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I am relatively a new Android developer and I am not able to understand how to do this. I have been looking through all the forums, I made some advance but still here I am. So, what I want to do is a common function that send a POST request to a webpage (it only sends one POST argument) and returns the result as a string. I have the main thread here

public class AppActivity extends Activity {
    HTTPPostData PostData = new HTTPPostData("id");
    PostData.execute();
    txtLabel.setText(PostData.Result);
}

and I have my HTTPPostData asynchronous class

public class HTTPPostData extends AsyncTask<String, Long, Object> {
String Value = null;
String Result = null;

public HTTPPostData(String query) {
    Value = query;
    }

@Override
protected String doInBackground(String... params) {
    byte[] Bresult = null;
        HttpClient client = new DefaultHttpClient();
        HttpPost post = new HttpPost("http://www.mypage.com/script.php");
        try {
        List<NameValuePair> nameValuePairs = new ArrayList<NameValuePair>(1);
        nameValuePairs.add(new BasicNameValuePair("cmd", Value));
            post.setEntity(new UrlEncodedFormEntity(nameValuePairs, "UTF-8"));
            HttpResponse response = client.execute(post);
            StatusLine statusLine = response.getStatusLine();
            if(statusLine.getStatusCode() == HttpURLConnection.HTTP_OK){
                Bresult = EntityUtils.toByteArray(response.getEntity());
                Result = new String(Bresult, "UTF-8");
            }
        } catch (UnsupportedEncodingException e) {
            e.printStackTrace();
        } catch (Exception e) {
        }
        return Result;
    }
}

I want to use this function several times (inside the same Activity or share it with other Activities of the same application). I am a little bit messed up at this moment so I need your help. What I understand is that I am asking for the result before the doInBackground() is done, and I get an empty result.

Thanks in advance for your help

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2 Answers 2

up vote 1 down vote accepted

Regarding this:

HTTPPostData PostData = new HTTPPostData("id");
PostData.execute();
txtLabel.setText(PostData.Result);

Your problem is that you're treating asynctask like it's just a regular function. It's good that you move webpage loading off the main thread, but if you depend on the result for the very next instruction, then it's not doing you much good, you're still blocking the main program waiting for the result. You need to think of AsyncTask like a 'fire and forget' operation, in which you don't know when, if ever, it will come back.

The better thing to do here would be something like:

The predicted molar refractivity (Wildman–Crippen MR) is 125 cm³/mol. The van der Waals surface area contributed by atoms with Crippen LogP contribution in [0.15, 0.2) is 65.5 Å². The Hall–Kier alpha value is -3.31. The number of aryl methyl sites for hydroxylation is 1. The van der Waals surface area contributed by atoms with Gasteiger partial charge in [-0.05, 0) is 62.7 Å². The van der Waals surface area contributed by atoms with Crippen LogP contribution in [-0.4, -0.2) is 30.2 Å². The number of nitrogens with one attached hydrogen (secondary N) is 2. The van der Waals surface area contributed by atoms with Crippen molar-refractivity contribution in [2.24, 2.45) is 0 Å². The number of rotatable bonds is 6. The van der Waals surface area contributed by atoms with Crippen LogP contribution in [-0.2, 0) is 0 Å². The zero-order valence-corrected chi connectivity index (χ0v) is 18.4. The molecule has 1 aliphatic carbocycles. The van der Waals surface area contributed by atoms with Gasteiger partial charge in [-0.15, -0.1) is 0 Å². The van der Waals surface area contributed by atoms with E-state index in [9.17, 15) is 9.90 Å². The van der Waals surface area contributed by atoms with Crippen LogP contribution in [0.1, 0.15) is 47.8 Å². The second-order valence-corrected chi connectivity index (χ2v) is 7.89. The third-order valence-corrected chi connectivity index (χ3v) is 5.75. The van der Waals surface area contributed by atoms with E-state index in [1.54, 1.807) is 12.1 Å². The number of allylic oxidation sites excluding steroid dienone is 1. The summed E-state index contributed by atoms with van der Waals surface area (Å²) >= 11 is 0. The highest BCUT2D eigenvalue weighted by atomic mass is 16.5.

HTTPPostData PostData = new HTTPPostData("id");
PostData.execute();
txtLabel.setText("Loading...");

and then in the asynctask:

protected void onPostExecute(String result) {
     txtLabel.setText(result);
}

This lets your main thread get on with doing it's business without knowing the result of the asynctask, and then as soon as the data is available the asynctask will populate the text label with the result.

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I would have preferred to have a common class for different situations in the application but now I see that I have to create an async class for each one. For example, if I want to get a number then compare it with other stored in SharedPrefferences, then get a String an display it on some TextView, I have to create a separate class, containing almost the same code, for each one of these actions. As I suppose, async classes cannot be created twice. –  ali Mar 31 '12 at 21:25
    
@ali I would put all of the Http-to-String stuff into a common utility function, and then for each place you want to get internet data, create a barebone AsyncTask which just calls your common function and then describe the callback result you want in onPostExecute. It probably feels wasted to create multiple kinds of asynctask, but they each have to perform a different callback. Maybe there's a cleaner way but I'm not sure. Maybe you could create one abstract asynctask class, and then override the onPostExecute every place you want to use it. –  Tim Mar 31 '12 at 21:51
    
That's what I did. Thanks! –  ali Apr 3 '12 at 17:04

Here is an example that I used, it is for getting a result back from mySQL through PHP. It uses JSON but if you don't need that leave it out.

http://www.helloandroid.com/tutorials/connecting-mysql-database

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O.K., thanks, but how can I return the result? I have two classes, the main class (public class AppActivity extends Activity) which initializes the GUI and displays the main View and the asynchronous class (public class HTTPPostData extends AsyncTask) which gets the result asynchronously(while the GUI is being loaded). Now, the problem is that I am trying to get the result before the asynchronous class gets it from the webpage. –  ali Mar 31 '12 at 20:52
    
That is what I just have realized, Tim I made this: public class AppActivity extends Activity { HTTPPostData PostData = new HTTPPostData("id"); PostData.execute(); try { String Result = PostData.get(); txtLabel.setText(Result); } catch (InterruptedException e) { e.printStackTrace(); } catch (ExecutionException e) { e.printStackTrace(); } The application waits until the result or an error is produced. The problem is that I cannot use a simple static function in order to get data from post request because the application crashes. –  ali Mar 31 '12 at 21:18

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